This sort of logic ignores the greater purpose of ecological reform, which is to stop harming the earth and the beings that inhabit it with humanity. The idea that one person’s contribution is so miniscule as to make no difference is a very narrow minded way of looking at things; Beck also argues that anyone who is interested in greenhouse gas emission but isn’t a vegan is a hypocrite due to their ignoring of the amount of greenhouse gasses put out by the waste of animals. This is the sort of demonizing and childish language which Beck employs, ignoring the idea that ANY contribution, no matter how large or small, makes a difference. It’s an idea from the Shambhala tradition—the less hate and destruction one puts into the world, the less hate and destruction one receives; the more basic goodness that people infuse into their lives and their interactions with the world, the more it will resonate throughout society. In other words, these miniscule changes, be they fueled by economics (driving a hybrid car makes my gasoline bill less), religion (humans were assigned to tend creation, so that means not eliminating species), or basic morals and self-preservation (destroying the earth is bad if I intend to live on it, or have my children, or their children do so), will ultimately have a ripple effect, creating larger and more profound changes in the way our society runs, and possibly in the way we treat each other.

That being said, Beck’s seventh chapter is titled “America’s Oil Dependence: The Peak of Stupidity.” I’m curious to see where this chapter goes, and how it’s balanced against the “do nothing” attitude of Chapter 1.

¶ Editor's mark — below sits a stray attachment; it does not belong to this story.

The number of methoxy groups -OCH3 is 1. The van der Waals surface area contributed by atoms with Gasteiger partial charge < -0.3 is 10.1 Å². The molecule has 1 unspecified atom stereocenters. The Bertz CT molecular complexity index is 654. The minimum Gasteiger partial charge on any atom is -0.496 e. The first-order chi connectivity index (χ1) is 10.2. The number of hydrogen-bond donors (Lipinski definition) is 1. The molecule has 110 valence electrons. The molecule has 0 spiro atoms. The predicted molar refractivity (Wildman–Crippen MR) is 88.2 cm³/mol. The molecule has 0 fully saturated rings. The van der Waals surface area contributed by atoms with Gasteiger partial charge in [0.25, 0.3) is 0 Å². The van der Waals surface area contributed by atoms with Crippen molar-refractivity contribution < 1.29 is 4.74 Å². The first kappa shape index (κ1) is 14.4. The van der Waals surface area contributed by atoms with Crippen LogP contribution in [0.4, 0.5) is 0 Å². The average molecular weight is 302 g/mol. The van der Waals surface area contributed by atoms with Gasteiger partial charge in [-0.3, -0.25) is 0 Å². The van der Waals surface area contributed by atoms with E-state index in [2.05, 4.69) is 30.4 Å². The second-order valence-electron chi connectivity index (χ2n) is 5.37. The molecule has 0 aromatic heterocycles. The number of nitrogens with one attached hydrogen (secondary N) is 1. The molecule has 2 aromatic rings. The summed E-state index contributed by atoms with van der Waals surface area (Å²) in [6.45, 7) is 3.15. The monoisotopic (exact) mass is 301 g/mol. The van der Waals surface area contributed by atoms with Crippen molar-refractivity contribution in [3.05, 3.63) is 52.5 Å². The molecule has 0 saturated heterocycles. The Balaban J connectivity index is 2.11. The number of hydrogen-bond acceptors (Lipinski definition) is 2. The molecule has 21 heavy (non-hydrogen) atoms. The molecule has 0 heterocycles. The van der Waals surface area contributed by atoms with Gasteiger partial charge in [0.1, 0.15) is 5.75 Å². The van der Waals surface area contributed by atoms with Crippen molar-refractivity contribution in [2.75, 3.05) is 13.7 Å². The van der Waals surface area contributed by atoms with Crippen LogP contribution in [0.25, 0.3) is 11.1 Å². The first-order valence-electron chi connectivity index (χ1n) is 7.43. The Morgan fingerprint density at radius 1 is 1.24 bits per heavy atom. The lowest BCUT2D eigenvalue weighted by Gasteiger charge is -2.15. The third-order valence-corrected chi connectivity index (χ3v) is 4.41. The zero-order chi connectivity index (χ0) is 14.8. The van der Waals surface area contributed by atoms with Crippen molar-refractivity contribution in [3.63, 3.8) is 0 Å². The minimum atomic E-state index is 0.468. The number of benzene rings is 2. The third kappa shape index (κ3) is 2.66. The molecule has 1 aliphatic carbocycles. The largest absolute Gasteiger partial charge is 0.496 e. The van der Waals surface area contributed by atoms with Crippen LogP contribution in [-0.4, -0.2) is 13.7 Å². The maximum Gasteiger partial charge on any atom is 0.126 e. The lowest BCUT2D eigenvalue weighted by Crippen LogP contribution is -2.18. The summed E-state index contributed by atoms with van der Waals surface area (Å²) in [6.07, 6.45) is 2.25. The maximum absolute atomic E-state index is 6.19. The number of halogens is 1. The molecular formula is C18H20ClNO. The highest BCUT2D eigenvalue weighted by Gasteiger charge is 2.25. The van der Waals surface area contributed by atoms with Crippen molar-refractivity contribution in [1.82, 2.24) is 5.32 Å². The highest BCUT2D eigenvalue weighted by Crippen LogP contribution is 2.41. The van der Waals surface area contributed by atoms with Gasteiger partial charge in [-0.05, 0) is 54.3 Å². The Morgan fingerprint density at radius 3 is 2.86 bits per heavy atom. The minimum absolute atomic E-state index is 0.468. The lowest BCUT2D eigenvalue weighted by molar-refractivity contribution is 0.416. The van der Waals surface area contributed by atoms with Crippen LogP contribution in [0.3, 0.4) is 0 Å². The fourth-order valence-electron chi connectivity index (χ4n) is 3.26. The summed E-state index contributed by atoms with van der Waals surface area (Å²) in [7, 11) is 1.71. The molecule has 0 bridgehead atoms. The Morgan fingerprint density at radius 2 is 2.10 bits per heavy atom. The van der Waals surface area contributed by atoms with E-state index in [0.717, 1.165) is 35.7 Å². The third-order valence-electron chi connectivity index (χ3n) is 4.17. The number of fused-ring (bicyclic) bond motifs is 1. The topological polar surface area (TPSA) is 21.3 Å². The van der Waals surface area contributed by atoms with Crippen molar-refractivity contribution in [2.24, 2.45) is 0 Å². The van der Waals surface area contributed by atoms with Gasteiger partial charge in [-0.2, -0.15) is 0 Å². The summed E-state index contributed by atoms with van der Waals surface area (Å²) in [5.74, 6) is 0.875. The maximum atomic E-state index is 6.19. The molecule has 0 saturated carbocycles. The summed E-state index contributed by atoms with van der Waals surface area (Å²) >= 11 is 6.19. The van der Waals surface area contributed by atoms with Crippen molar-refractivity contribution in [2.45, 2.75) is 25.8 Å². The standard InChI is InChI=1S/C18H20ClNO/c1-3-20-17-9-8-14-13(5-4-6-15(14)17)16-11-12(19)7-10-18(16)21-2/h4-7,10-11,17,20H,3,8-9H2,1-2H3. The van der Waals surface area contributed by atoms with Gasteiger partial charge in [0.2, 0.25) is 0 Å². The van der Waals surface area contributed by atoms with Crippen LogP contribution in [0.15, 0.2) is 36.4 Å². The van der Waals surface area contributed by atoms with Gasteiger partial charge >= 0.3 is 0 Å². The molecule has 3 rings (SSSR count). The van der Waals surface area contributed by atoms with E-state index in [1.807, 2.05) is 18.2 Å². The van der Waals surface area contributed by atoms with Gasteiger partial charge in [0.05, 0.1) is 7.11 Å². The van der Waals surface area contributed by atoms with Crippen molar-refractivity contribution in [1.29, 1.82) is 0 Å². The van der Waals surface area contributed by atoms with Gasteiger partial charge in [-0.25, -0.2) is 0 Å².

Words for the Taking?

     In an interview, poet Eliot Khalil Wilson discussed students who were horrified when he suggested a word change in the poems, not because he had critiqued them, but because they couldn’t use the change as it was his word and not theirs. Wilson’s reply was simple: “I don’t own the language.”

     I find the idea of ownership of language a bit interesting, especially in the world of poetry, when the lines between inspiration, allusion and outright plagiarism are so easily blurred. For example, a common writing prompt given to students is to take a famous poem, break it down to its parts of speech, and then use that form as a sort of inspirational madlib to create a draft for a new poem. For example, taking the opening lines of “Disillusionment Of Ten O'clock” by Wallace Stevens:

The houses are haunted
By white night-gowns.
None are green,
Or purple with green rings,
Or green with yellow rings,
Or yellow with blue rings.


one would get

:article: :plural noun: :verb to be: :adjective/past participle:

:preposition: :adjective: :plural noun:.

:pronoun: :verb to be: :adjective:

:conjunction: :adjective: :preposition: :adjective: :plural noun:

:conjunction: :adjective: :preposition: :adjective: :plural noun:

:conjunction: :adjective: :preposition: :adjective: :plural noun:.

and then fill in the blanks, focusing on a completely different topic than Stevens, but using his phrasing to create a new piece. The purpose of this prompt, of course, is to teach students to think in terms of phrasing, and to explore non-formal phrasings which clearly work and get them to ask why or how they work. Also, lessons like this teach the importance of word choice with in a phrase, line and poem. This sort of exercise can produce some very stunning poems; however, no matter how successful the new piece, there is still a dependence on the original poet and his or her line breaks, phrasing, etc. Has the second poet, then, stolen from the first in some way?